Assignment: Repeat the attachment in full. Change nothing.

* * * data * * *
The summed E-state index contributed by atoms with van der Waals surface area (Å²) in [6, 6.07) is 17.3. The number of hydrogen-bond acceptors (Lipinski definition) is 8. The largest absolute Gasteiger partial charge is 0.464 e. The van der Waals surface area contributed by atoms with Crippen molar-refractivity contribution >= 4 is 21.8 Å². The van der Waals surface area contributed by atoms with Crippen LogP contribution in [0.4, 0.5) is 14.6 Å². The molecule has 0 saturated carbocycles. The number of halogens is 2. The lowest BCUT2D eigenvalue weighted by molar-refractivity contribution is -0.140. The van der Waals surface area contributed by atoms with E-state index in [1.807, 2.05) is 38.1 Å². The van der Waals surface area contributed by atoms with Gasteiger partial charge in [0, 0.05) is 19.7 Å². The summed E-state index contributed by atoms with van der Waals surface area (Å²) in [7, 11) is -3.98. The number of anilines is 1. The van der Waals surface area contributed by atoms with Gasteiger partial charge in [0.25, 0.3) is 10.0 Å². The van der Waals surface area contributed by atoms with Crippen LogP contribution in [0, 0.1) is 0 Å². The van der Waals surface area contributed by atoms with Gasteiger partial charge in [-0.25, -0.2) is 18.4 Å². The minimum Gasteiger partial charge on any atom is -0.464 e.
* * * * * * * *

The summed E-state index contributed by atoms with van der Waals surface area (Å²) in [6, 6.07) is 17.3. The number of hydrogen-bond acceptors (Lipinski definition) is 8. The largest absolute Gasteiger partial charge is 0.464 e. The van der Waals surface area contributed by atoms with Crippen molar-refractivity contribution >= 4 is 21.8 Å². The van der Waals surface area contributed by atoms with Crippen LogP contribution in [0.4, 0.5) is 14.6 Å². The molecule has 0 saturated carbocycles. The number of halogens is 2. The lowest BCUT2D eigenvalue weighted by molar-refractivity contribution is -0.140. The van der Waals surface area contributed by atoms with E-state index in [1.807, 2.05) is 38.1 Å². The van der Waals surface area contributed by atoms with Gasteiger partial charge in [0, 0.05) is 19.7 Å². The summed E-state index contributed by atoms with van der Waals surface area (Å²) in [7, 11) is -3.98. The number of anilines is 1. The van der Waals surface area contributed by atoms with Gasteiger partial charge in [0.25, 0.3) is 10.0 Å². The van der Waals surface area contributed by atoms with Crippen LogP contribution in [0, 0.1) is 0 Å². The van der Waals surface area contributed by atoms with Gasteiger partial charge in [-0.25, -0.2) is 18.4 Å². The minimum Gasteiger partial charge on any atom is -0.464 e.